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Origin of phytoplankton and the environmental factors governing the structure of microalgal communities in lowland streams
Piirsoo, K.; Vilbaste, S.; Truu, J.; Pall, P.; Trei, T.; Tuvikene, A.; Viik, M. (2007). Origin of phytoplankton and the environmental factors governing the structure of microalgal communities in lowland streams. Aquat. Ecol. 41(2): 183-194.
In: Aquatic Ecology. Springer: Dordrecht; London; Boston. ISSN 1386-2588, more
Peer reviewed article  

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    Community composition; Environmental factors; Epiphytes; Phytoplankton; Streams; Estonia [Marine Regions]; Fresh water

Authors  Top 
  • Piirsoo, K.
  • Vilbaste, S.
  • Truu, J.
  • Pall, P.
  • Trei, T.
  • Tuvikene, A.
  • Viik, M.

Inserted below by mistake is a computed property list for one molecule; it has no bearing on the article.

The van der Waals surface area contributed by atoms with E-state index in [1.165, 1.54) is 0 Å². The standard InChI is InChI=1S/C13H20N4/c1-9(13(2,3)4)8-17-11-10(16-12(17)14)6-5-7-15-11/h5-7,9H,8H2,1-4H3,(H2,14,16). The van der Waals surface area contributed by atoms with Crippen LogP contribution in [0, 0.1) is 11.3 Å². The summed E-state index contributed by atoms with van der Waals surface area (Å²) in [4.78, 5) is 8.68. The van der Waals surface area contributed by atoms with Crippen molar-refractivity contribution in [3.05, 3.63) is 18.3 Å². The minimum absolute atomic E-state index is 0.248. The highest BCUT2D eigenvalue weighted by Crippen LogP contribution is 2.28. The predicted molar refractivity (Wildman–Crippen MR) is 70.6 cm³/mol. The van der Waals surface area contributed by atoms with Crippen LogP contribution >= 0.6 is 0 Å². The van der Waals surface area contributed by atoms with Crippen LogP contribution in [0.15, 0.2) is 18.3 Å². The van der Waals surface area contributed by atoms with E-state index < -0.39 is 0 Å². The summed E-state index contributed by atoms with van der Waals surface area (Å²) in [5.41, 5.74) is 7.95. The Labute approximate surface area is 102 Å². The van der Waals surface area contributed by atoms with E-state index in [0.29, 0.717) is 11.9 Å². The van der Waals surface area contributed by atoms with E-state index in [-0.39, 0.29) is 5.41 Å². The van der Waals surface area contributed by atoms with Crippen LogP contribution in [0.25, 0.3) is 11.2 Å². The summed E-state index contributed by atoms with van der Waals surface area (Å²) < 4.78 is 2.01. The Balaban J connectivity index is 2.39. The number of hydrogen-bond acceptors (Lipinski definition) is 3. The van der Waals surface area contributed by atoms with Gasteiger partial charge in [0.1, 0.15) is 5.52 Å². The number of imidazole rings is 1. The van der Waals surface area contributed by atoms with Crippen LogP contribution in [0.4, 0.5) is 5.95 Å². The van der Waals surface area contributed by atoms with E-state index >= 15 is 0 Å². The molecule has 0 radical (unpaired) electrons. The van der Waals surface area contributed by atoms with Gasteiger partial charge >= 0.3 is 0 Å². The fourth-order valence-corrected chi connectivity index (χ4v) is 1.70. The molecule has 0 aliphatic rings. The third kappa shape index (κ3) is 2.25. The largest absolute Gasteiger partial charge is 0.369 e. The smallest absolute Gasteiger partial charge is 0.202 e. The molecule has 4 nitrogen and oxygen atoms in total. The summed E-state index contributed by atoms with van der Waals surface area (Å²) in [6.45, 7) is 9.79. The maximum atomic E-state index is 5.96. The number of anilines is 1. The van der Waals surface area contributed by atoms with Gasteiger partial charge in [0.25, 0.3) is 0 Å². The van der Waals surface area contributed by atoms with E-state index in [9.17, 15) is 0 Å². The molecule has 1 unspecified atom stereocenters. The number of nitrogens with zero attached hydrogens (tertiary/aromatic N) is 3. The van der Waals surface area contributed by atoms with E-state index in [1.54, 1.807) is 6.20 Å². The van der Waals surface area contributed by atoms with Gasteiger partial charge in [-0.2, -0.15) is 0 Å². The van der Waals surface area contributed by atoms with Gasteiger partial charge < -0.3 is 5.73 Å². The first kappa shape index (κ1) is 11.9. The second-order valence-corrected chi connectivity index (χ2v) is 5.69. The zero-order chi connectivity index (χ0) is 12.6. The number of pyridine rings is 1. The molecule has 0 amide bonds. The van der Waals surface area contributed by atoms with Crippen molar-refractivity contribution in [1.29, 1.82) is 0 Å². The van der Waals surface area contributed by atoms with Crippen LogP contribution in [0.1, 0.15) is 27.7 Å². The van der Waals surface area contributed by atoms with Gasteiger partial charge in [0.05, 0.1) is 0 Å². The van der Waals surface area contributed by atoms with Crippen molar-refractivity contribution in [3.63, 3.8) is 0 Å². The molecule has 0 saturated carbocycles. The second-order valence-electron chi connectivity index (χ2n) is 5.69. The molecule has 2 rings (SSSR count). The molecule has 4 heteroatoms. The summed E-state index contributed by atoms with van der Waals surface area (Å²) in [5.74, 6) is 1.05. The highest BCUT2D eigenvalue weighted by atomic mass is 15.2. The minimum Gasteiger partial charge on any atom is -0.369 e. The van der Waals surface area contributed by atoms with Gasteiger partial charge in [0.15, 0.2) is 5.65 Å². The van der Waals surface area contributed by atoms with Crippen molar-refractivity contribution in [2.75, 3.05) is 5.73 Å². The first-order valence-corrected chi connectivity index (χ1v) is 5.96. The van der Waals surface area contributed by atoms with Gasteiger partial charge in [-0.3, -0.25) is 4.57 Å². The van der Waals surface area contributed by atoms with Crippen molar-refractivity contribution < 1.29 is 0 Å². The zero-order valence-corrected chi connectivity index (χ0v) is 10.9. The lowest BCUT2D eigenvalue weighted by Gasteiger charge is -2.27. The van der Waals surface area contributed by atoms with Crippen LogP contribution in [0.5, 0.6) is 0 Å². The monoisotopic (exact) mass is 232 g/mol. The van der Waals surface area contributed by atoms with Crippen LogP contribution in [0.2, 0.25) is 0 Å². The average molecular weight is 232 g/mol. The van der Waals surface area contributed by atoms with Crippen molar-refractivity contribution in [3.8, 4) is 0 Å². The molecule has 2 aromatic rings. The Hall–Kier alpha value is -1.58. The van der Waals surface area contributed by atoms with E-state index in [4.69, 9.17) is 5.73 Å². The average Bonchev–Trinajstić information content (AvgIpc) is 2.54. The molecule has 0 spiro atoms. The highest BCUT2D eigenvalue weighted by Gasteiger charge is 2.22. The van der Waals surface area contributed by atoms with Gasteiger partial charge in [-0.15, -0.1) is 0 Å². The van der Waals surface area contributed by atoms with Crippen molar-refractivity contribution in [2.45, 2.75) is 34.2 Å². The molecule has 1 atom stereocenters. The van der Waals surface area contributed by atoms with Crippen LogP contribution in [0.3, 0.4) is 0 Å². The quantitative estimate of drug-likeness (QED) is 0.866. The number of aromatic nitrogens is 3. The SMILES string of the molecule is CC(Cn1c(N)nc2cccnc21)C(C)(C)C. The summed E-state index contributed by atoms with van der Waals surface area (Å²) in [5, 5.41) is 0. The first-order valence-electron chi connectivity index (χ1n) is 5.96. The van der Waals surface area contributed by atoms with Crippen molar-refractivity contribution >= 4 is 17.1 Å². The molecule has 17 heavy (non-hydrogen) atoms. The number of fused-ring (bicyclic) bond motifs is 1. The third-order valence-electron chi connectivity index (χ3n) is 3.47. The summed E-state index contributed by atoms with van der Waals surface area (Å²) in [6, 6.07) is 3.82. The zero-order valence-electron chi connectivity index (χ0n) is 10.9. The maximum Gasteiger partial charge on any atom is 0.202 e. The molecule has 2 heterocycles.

Information on the structure of microalgal assemblages in the epiphyton and epilithon is necessary to understand the origin of phytoplankton in lowland rivers. To this end, we carried out concurrent investigations on phytoplankton, epiphyton and epilithon in 18 reaches of three Estonian rivers during the midsummers of 2002 and 2003. A total of 251 taxa was recorded, of which 192 were epiphyton species, 158 were epilithon species and 150 were phytoplankton species. Canonical correspondence analysis (CCA), based on the 31 most abundant taxa, indicated differences in the structure of the algal assemblages between the different biotopes (phytoplankton, epiphyton and epilithon) as well as between the studied rivers. The composition of the phytoplankton clearly differed from that of the other biotopes, with prevailing small flagellates, a chrysophyte (Synura uvella) and cryptophytes (Rhodomonas lacustris and Cryptomonas erosa). The epiphyton was characterized by a large number of diatoms, while the epilithic community contained filamentous cyanobacteria (Phormidium tergestinum and Planktolyngya sp.) and a green alga (Stigeoclonium tenue) in addition to diatoms. Based on redundancy analysis (RDA), phosphorous was the most relevant parameter determining the distribution of species in the phytoplankton assemblages. Shading by trees on the river bank, dissolved oxygen concentration and water temperature as well as river width determined the distribution of species in the epiphyton. The data set on the epilithon did not reveal any significant relationships between species distribution and the measured environmental parameters.

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